This project will develop and demonstrate a Climate Appropriate Air Conditioning system for commercial buildings. The heart of this system is an intelligent HVAC controller that processes signals from building sensors and system feed-back to maximize system efficiency. This control system will manage two technologies to optimize building energy and peak demand reduction. Getting fresh air into commercial buildings is a code requirement. However, the ingress of hot air into a cooling system and vice versa presents an inefficiency problem. This project will evaluate heat-recovery ventilation (HRV) and indirect evaporative cooling (IEC) to decrease the temperature of the incoming air in the summer and increase it in the winter. Both technologies can be intelligently controlled by the building controller to reduce cooling and heating costs. This project will also research low global warming refrigerants for commercial buildings

NEEP conducted a market assessment of existing installer practices as well as existing guidance tools, protocols and resources specific to cold climates. Using the market assessment findings, NEEP developed ccashp design and installation guidance for trade contractors. The documents are developed to assist installers around sizing and selecting ASHPs for cold climate applications, while preserving high efficiency, performance, and customer satisfaction. HI Cat will cross-promote and link to the guidance.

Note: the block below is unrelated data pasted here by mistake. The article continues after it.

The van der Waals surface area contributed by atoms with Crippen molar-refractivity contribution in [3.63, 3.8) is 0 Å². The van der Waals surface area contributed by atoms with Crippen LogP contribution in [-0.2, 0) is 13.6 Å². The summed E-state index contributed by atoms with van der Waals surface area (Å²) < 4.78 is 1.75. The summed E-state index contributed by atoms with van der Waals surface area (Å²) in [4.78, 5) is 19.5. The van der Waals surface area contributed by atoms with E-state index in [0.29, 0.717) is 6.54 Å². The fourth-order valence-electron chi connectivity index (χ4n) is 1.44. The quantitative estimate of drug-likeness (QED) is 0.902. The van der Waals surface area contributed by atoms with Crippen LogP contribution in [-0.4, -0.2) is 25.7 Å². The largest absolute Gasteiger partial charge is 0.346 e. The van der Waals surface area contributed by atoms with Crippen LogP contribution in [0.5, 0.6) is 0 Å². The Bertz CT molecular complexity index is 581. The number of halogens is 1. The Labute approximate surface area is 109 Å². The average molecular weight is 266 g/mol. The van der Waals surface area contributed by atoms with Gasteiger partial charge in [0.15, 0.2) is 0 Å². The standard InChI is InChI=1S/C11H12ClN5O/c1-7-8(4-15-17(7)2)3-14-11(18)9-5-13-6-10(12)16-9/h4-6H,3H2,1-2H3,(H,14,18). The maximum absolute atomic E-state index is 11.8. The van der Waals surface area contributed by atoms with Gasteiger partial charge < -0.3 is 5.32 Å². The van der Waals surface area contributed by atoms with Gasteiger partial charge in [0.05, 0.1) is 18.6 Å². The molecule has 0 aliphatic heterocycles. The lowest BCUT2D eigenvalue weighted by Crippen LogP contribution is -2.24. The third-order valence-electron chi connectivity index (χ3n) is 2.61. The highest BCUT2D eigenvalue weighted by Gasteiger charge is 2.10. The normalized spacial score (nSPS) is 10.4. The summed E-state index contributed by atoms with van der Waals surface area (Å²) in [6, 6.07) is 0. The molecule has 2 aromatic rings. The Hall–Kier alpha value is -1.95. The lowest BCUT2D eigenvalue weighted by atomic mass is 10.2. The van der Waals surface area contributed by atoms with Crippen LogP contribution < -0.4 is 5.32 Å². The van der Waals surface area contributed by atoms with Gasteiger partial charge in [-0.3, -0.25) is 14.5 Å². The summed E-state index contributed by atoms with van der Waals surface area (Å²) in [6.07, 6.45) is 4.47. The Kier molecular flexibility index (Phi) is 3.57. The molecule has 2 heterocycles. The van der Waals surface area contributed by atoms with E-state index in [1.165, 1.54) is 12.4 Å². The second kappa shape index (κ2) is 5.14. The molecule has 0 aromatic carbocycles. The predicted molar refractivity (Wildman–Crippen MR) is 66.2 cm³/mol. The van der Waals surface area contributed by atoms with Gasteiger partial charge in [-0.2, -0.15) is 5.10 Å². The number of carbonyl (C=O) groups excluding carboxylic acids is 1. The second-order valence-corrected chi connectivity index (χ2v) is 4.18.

This project takes a different approach to achieving white electroluminescence, which involves the use of a combination of fluorescent and phosphorescent emitters. These hybrid fluorescent/phosphorescent WOLEDs will give markedly improved cell efficacy and lifetime.

The Northeast Energy Efficiency Partnerships will demonstrate advanced lighting controls (ALCs), which turn off or dim lights when they are not in use, in 10 buildings in order to address barriers to ALC adoption. Installing ALC systems in all commercial buildings would save approximately 1,053 TBtu of energy or $10.4 billion/year.

The Institute for Market Transformation (IMT) will conduct energy code field studies in Florida, Nebraska, Iowa, and Nevada to measure the impact of energy codes on commercial building energy efficiency, and identify opportunities for savings through increased compliance.